Serendip is an independent site partnering with faculty at multiple colleges and universities around the world. Happy exploring!

To What Extent Does Your Biology Determine the Direction of Your Life?

playcity23's picture

Zadie Smith’s NW mulls over how our neighborhood, clan, and race affects the path your life takes. None of the main characters are satisfied with how their lives turned out, even if in society’s view, their lives turned out rather well. They all feel various degrees of agency to do something about it. While I was reading the book on the Amtrak back to Bryn Mawr, I started thinking about where their biology fits into their predicaments. By biology, I mean how and why their brains are wired. For example, if Leah is wired to have a deficit of agency, is it still her fault? 

Podcast Radiolab’s producer Pat Walters found a story of a typical middle-aged man’s brain that made me re-evaluate how I assign blame. Kevin is a musician who has dealt with severe epilepsy since his teen years. In July 2006, after a seizure caused him to cause a serious car accident, he decided to get a brain surgery to remove the problematic area causing the seizures. The surgery was a success in that the epilepsy was gone. However, Kevin began to eat like a horse. He began to obsessively play a piano piece for up to nine hours at a time. His libido was racked up to eleven. What got him in trouble with Homeland Security was the stash of child pornography he began downloading. When his case came to trail, Kevin’s neurosurgeon saved him from five years of jail time. According to the neurosurgeon, Kevin has Klüver-Bucy syndrome. It can be treated with drug therapy. During his brain surgery, the surgeon’s accidentally removed a part of his brain that deals with keeping our morally unacceptable, most disgusting desires in check. Without this lid, Kevin could not neurologically control himself from downloading child porn. However, he consciously knew it was wrong and tried to fight it. When the neurosurgeon gave Kevin him a drug, “it was like flipping a switch” (quote from Kevin in the podcast). He could control those desires again. 

The point of this story is, how much blame can we pin on neurological abnormalities, temporary or not? After Kevin’s story, Walters brought in neuroscientist David Eagleman to elucidate the debate. He asserts in the future when medical technology becomes able to pinpoint the tiniest flaw in your wiring, we could say that said tiny flaw should be blamed for the defendant's actions, not the defendant himself. BUT, then we start to separate the person from their brain when in fact, the two cannot exist independently. Therefore, they are one and the same. Eagleman strongly asserts that you are your biology. “All of your experiences, your neighborhood, your upbringing, your parents are etched into your brain tissue” he says in the podcast.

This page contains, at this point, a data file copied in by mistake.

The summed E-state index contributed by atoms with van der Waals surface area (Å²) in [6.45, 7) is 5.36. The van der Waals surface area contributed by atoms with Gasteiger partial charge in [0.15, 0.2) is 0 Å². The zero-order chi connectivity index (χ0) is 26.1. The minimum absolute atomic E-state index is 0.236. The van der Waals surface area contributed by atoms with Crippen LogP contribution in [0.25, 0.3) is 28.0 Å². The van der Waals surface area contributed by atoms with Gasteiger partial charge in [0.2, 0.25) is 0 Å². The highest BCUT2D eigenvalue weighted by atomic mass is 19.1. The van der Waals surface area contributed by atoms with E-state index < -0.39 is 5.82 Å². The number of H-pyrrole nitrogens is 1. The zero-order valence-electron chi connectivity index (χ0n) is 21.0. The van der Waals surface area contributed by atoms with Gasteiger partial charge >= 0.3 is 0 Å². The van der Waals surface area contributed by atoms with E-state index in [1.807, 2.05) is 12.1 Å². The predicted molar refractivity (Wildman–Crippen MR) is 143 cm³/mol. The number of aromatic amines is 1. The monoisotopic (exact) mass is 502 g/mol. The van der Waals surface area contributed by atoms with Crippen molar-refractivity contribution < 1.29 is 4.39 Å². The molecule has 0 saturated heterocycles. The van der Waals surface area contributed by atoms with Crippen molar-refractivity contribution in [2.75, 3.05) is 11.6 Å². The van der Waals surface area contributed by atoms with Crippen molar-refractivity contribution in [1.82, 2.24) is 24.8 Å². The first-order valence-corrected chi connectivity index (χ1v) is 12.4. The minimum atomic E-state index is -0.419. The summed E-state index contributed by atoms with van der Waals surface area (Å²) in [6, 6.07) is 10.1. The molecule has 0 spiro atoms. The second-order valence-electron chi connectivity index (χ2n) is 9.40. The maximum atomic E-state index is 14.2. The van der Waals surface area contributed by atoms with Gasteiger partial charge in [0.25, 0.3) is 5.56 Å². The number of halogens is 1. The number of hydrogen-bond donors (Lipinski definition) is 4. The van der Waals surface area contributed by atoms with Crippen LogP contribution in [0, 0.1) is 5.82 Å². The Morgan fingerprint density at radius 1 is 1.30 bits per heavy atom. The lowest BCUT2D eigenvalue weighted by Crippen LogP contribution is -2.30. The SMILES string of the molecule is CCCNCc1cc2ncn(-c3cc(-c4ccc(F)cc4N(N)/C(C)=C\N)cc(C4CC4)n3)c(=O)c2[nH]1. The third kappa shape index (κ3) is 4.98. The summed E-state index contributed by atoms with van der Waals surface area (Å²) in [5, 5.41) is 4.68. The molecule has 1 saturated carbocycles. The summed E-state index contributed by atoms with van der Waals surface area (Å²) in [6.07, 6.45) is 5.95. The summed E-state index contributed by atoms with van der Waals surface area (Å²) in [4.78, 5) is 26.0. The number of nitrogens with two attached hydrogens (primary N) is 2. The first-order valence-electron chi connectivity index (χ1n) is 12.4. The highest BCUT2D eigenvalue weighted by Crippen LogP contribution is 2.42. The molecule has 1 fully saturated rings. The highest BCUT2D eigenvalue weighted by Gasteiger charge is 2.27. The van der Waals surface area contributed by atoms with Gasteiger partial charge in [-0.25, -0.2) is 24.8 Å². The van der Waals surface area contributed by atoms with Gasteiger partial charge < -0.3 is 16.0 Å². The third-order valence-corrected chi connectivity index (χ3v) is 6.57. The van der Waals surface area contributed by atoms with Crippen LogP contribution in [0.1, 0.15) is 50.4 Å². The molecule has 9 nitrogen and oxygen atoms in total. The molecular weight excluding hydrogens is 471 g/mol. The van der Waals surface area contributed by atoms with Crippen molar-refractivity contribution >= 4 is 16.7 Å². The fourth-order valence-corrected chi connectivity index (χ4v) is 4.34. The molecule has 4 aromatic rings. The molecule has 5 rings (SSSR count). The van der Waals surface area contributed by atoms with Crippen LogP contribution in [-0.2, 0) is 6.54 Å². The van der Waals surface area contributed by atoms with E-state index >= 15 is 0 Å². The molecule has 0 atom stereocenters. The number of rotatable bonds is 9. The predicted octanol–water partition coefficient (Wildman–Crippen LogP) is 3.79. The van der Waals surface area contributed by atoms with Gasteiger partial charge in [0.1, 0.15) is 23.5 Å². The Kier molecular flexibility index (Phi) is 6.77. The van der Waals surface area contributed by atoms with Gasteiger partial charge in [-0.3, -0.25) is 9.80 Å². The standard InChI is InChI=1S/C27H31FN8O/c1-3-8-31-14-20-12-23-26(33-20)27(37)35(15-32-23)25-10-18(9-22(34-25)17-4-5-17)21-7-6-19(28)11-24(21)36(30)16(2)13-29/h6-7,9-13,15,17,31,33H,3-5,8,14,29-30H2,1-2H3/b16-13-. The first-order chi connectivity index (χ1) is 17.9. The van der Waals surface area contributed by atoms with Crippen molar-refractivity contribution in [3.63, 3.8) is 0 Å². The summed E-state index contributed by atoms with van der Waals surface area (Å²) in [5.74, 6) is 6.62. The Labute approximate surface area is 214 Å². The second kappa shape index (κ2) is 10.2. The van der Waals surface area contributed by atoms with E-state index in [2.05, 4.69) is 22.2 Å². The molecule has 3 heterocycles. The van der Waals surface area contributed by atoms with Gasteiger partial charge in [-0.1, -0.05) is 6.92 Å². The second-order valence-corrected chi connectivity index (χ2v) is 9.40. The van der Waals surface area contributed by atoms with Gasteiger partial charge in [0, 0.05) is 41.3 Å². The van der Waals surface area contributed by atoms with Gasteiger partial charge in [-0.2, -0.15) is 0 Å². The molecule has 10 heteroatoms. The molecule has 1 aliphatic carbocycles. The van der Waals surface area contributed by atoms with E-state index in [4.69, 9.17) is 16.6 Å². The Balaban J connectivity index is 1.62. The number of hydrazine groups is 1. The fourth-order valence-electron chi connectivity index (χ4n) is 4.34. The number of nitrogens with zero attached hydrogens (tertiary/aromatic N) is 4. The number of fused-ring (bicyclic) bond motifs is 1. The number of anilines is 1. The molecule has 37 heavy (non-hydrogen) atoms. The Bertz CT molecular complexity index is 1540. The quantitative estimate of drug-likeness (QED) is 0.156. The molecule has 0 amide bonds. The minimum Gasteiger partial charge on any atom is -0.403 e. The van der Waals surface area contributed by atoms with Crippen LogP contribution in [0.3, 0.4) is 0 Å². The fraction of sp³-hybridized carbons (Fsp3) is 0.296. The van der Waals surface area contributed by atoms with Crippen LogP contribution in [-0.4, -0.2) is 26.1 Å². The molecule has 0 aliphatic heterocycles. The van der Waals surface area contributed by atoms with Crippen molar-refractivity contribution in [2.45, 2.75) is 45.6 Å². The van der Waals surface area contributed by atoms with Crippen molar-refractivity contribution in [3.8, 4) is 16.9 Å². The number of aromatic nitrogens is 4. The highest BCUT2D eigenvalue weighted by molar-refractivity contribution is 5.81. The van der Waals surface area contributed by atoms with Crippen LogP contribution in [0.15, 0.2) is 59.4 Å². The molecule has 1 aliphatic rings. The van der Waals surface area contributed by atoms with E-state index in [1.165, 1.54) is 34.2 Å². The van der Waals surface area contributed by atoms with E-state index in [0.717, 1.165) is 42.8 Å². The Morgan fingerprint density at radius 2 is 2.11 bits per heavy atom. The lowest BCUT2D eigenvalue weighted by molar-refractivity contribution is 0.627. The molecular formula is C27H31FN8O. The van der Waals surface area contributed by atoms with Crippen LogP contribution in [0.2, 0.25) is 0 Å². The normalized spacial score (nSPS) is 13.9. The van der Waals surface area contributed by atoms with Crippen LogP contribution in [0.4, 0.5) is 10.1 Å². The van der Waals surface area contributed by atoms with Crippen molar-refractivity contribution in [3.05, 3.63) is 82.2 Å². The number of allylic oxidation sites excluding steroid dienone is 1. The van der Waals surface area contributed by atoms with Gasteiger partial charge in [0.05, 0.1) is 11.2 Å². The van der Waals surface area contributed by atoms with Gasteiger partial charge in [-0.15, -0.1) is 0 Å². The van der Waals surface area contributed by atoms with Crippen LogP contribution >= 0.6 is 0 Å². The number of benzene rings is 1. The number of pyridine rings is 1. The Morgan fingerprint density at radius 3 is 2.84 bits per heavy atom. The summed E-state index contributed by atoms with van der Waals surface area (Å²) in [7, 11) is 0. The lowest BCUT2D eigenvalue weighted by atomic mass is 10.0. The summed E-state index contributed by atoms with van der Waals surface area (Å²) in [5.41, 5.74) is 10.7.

So if we are your biology, how accountable is Leah for the direction her life has taken? If the part of Leah’s brain that regulates agency is abnormal, is she still accountable for fashioning her life to enable her to stay eighteen? What if the reason for Keisha/Natalie’s need to remain mobile is because she has a mild case of ADHD? Are these legitimate justifications or just excuses for behavior if Leah and Leah’s brain are the same thing? 

Point being, I have no idea of the answers to these questions. Just like Natalie and Leah in one of the last scenes of NW. Leah’s husband Michel calls Natalie in a panic about Leah. Leah’s lying in the hammock and refusing to respond to anybody. She rouses herself when she hears Natalie’s children crying and says “I just don’t understand why I have this life” (399), Natalie responds with a spiel titled “Because we worked harder” (400). This whole scene is oozing with this debate. Leah’s out in the hammock moping about the way her life turned out, getting skin cancer instead of changing her life. This has been a trend throughout the book. When she asks ‘why me?’, she’s asking someone to explain how have her upbringing, neighborhood, and parents have intricately affected her brain. She’s asking the impossible from science’s perspective. Neuroscientists can see when something in the brain has been majorly affected, like when a tumor is growing or epilepsy is occurring. They cannot see the little tweaks that Northwestern London and poverty and Keisha and all that weed in college made to her tissue. But those tweaks are the agents of her decision-making. Until technology is capable of mapping out every single connection Leah’s neurons have made ever, her question will remain unanswered. Which still leaves us with an untargeted finger of blame.

Personally, I believe Eagleman is leaving out the fact having a neurological disorder is not the be-all, end-all of it. I think there are ways you can fashion to work with (or around) a disorder to make up for the disability it brings. A good example of this would be dyslexia. It is accepted now that those with dyslexia need to learn to read and write fluently in a different way than those considered “normal”. Because their wiring is different doesn’t mean they will always be weak readers and writers. I think the same could be applied to other disorders, provided that enough research and time is put into finding out how. 

Although this clashes with what Eagleman asserts. He would probably ask whether or not people even have the neurological capacity to overcome their abnormalities. This further proves my point that the majority of us have no idea how to satifactorily resolve this debate. Yet, me being a human, I will keep unfairly assigning blame until the judicial systems decide how to "fairly" assign it while remaining ethically sound.


"Radiolab - Blame." Audio blog post. Radiolab. N.p., 2013. Web. 26 Oct. 2013. <>.

Smith, Zadie. NW. New York: Penguin, 2012. Print.